BMW 320is E30 powstało w 1250 sztukach wyłącznie na rynek włoski i portugalski. Zwane „włoską M-trójką” współdzieliło z M3 silnik S14 o skróconym skoku tłoka, co pozwoliło zmniejszyć pojemność do 2 l i tym samym ominąć dodatkowy 5% podatek. Dzięki zastosowaniu najlżejszego 4-drzwiowego nadwozia uzyskano lepszy stosunek mocy do masy niż w oryginale. Włoska M3 prowadziła się doskonale, a zewnętrznie pozostała skromna, niepozorna i bardziej uniwersalna. Ich ceny rosną… i to szybciej, niż się wszyscy spodziewali.
1988 BMW 3-Series 320is
320is four-door. One of 1250 Italian M3 built for Italy and Portugal
4 door S-14 BMW that weights 242lb less than an E30 M3
VIN (Vehicle Identification Number): WBAAC950500615794
Sub Model: 320is
Exterior Color: Diamond Black Metallic
Interior Color: grey cloth
Trim: 320is S-14 engine
Number of Cylinders: 4
Engine: 2 liter S-14
Transmission: Euro, close ratio, dogleg 5 speed
Drive Type: rear
Body Type: 4 door
For sale is one of the 1250 „Italian M3s” built exclusively for the Italian and Portuguese markets. It has a 2 liter version of the M3 S-14 engine that produces only 3 less horsepower but weighs 242 pounds less than an M3, so the power is much better. The weight also makes it much more nimble and brake better than an M3. There were 19,000 E30 M3s but only 1250 of these four door S-14s. The B pillar makes the 4 door versions more rigid than the coupes. This 320is was purchased in Lake Como from a collector and has been imported and titled in Nevada. The engine is in a great state of tune. The brakes are firm. The euro, close-ratio, dogleg gearbox is tight and well spaced. The clutch is smooth and has a lot of life in it. The paint is excellent. The interior is very good, with the exception of some bubbling of the plastic under the brake handle and wear on the top of the rear seat (pictured). The fog-lamps have been replaced by vents, and the transmission and engine mounts are firmer than stock. The radio has been replaced by a cluster of additional instrumentation.
There are only a few of these Italian M3s in the United States and the last couple have sold for well over $30,000.
Below is more information on the „Italian M3.”
There once was a King named Faisal, who ruled a sea of sand atop a sea of oil. In 1973 he funded a pincer attack on Israel during Yom Kippur. It was a blitzkrieg success for three days, but then Israel, with the help of the West, counterattacked to victory. The king, furious in his humiliation, put both hands around our pipeline and chocked the economy–until we were thumbing open 12 percent mortgage bills while waiting in alternate-day gas lines. The United States responded with an economical 55 mph speed limit. The Italians and Portuguese applied a shirk ray of taxation on engines larger than 2 liters, in an attempt to get them in symmetry with their oil supply.
BMW had a problem. Luigis were walking into Milanese BMW dealerships with $45,000 looking for an M3, but stormed out yelling, “nessuno mi lufungulo’” after hearing that they would have to pay an additional $9000 in tax because it was .3 liters over the limit.
Most of the time, when Eurocrats spew mercantilist goo, it gums up the works. But every once in a while, the strange distortive effects of regulation shart a hope diamond, or a four-door S14 that weighs 242 pounds less than an M3.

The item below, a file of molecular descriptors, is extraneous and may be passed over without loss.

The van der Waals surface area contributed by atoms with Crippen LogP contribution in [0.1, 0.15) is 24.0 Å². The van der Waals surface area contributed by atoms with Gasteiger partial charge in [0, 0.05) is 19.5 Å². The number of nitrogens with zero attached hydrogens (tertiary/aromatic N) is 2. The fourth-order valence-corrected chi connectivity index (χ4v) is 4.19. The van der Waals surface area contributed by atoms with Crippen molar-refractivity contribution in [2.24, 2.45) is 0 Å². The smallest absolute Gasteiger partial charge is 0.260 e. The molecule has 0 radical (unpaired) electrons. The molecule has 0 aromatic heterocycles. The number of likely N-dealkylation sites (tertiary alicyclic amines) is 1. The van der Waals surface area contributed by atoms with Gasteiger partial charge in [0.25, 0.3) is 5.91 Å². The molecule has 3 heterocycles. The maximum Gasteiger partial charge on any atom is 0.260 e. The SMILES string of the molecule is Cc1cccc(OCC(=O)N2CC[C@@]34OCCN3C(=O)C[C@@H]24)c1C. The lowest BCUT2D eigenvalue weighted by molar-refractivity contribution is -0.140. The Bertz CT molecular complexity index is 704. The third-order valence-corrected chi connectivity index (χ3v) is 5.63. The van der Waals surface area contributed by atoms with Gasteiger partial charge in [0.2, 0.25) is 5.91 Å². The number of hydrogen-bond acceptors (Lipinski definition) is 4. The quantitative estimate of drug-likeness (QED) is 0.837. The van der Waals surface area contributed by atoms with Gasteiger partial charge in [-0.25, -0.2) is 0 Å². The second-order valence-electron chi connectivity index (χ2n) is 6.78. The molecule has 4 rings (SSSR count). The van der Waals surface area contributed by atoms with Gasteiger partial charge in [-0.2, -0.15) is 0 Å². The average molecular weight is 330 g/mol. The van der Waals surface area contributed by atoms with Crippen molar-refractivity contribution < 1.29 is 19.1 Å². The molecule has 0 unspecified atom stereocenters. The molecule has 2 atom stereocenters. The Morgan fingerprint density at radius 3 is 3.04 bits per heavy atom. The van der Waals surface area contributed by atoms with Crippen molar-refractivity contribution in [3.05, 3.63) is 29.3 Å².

BMW went to Paul Rosche, who designed all the early Motorsport engines and asked him to de-stroke his S14 engine from the M3 to down to 2 liters. Rosche shortened the crank (72.6 vs 84), lengthened the rods, and fitted headers from a rally car, which resulted in an engine that only makes 3 horsepower less than the 2.3 (192 vs 195) and 15 fewer ft/lb of torque (155 vs 170). They connected it to a shorter differential (3.46 vs 3.25), so it would accelerate harder, and only offered it with a dogleg, close-ratio gearbox, to better keep it in it’s rev range. It was fitted with individual throttle plates, machined intake and exhaust ports, and a crankshaft with eight counterweights.
The genius move was dropping the S14 it into the lightest E30 chassis they could find.
The US M3 was 2865 pounds and the 320is was only 2623 pounds. So the 320is weighs an astonishing 242 pounds less. This means that the 320is has 7.3 percent better power to weight and suffers only a de minimis 0.4 percent drop in torque to weight. This weight difference is about the same as between a Porsche 964 and 964RS, making the 320is the most Rennsport version of the E30.
When the German car magazine Auto Motor Und Sport tested the 320is against the M3 they wrote, “The bigger engine actually has less power in the lower rpm range. A fourth gear run from 40 to 100 kph took the M3 13.6 seconds but the 320is only took 12.8.” They said the 2 liter engine revved more smoothly and finished the article by writing, “Less is indeed more.”
The 320is is not just more powerful. Removing 242 pounds of weight doesn’t just improve the power, it improves every dynamic ability. The Italian M3 handles and stops better than an M3. This is even more important to the character of the Italian M3 than it’s superior power. The car changes direction as if you were blowing on a feather. That lightweight, hand-built S14 is humping the firewall, leaving a huge gap to the radiator, like somebody made a mistake. This moves the center of mass inward, like an ice skater pulling in their extremities to accelerate the spin into a blur.
Or as Auto Motor Und Sport wrote, “The 320is reacts to the slightest steering action more willing than the M3, appears to be handling better, but also demands more attention from its driver than the good-natured and understeering M3.”
BMW World Magazine tested the 320is against an EVO2 M3 and came away saying, “It’s the 320is I’d take home.”